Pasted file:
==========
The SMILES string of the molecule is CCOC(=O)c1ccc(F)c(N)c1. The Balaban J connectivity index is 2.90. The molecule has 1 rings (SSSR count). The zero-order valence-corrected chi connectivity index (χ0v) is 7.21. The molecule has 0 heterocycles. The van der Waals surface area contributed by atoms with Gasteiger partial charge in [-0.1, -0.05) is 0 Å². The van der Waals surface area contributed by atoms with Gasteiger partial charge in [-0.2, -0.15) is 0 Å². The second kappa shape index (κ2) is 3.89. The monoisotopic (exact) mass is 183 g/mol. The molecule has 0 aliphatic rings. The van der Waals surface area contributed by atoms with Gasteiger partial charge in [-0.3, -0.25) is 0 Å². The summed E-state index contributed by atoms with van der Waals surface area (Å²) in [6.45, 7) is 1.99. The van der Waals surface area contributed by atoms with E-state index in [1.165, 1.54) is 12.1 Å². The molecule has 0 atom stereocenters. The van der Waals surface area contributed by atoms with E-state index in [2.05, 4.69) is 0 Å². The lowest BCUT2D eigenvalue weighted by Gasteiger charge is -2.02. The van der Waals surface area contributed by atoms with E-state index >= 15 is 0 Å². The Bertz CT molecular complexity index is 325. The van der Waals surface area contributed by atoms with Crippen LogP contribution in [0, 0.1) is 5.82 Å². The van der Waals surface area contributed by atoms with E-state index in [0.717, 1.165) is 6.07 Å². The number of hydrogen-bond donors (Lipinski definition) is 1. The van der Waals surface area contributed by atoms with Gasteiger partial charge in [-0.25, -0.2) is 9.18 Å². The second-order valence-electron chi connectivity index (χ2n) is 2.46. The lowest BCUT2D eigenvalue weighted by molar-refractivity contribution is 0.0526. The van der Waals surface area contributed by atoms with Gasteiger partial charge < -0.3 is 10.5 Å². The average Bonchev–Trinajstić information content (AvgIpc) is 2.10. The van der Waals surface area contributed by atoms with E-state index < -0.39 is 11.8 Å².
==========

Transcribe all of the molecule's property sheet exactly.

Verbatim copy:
The SMILES string of the molecule is CCOC(=O)c1ccc(F)c(N)c1. The Balaban J connectivity index is 2.90. The molecule has 1 rings (SSSR count). The zero-order valence-corrected chi connectivity index (χ0v) is 7.21. The molecule has 0 heterocycles. The van der Waals surface area contributed by atoms with Gasteiger partial charge in [-0.1, -0.05) is 0 Å². The van der Waals surface area contributed by atoms with Gasteiger partial charge in [-0.2, -0.15) is 0 Å². The second kappa shape index (κ2) is 3.89. The monoisotopic (exact) mass is 183 g/mol. The molecule has 0 aliphatic rings. The van der Waals surface area contributed by atoms with Gasteiger partial charge in [-0.3, -0.25) is 0 Å². The summed E-state index contributed by atoms with van der Waals surface area (Å²) in [6.45, 7) is 1.99. The van der Waals surface area contributed by atoms with E-state index in [1.165, 1.54) is 12.1 Å². The molecule has 0 atom stereocenters. The van der Waals surface area contributed by atoms with E-state index in [2.05, 4.69) is 0 Å². The lowest BCUT2D eigenvalue weighted by Gasteiger charge is -2.02. The van der Waals surface area contributed by atoms with E-state index >= 15 is 0 Å². The Bertz CT molecular complexity index is 325. The van der Waals surface area contributed by atoms with Crippen LogP contribution in [0, 0.1) is 5.82 Å². The van der Waals surface area contributed by atoms with E-state index in [0.717, 1.165) is 6.07 Å². The number of hydrogen-bond donors (Lipinski definition) is 1. The van der Waals surface area contributed by atoms with Gasteiger partial charge in [-0.25, -0.2) is 9.18 Å². The second-order valence-electron chi connectivity index (χ2n) is 2.46. The lowest BCUT2D eigenvalue weighted by molar-refractivity contribution is 0.0526. The van der Waals surface area contributed by atoms with Gasteiger partial charge < -0.3 is 10.5 Å². The average Bonchev–Trinajstić information content (AvgIpc) is 2.10. The van der Waals surface area contributed by atoms with E-state index < -0.39 is 11.8 Å².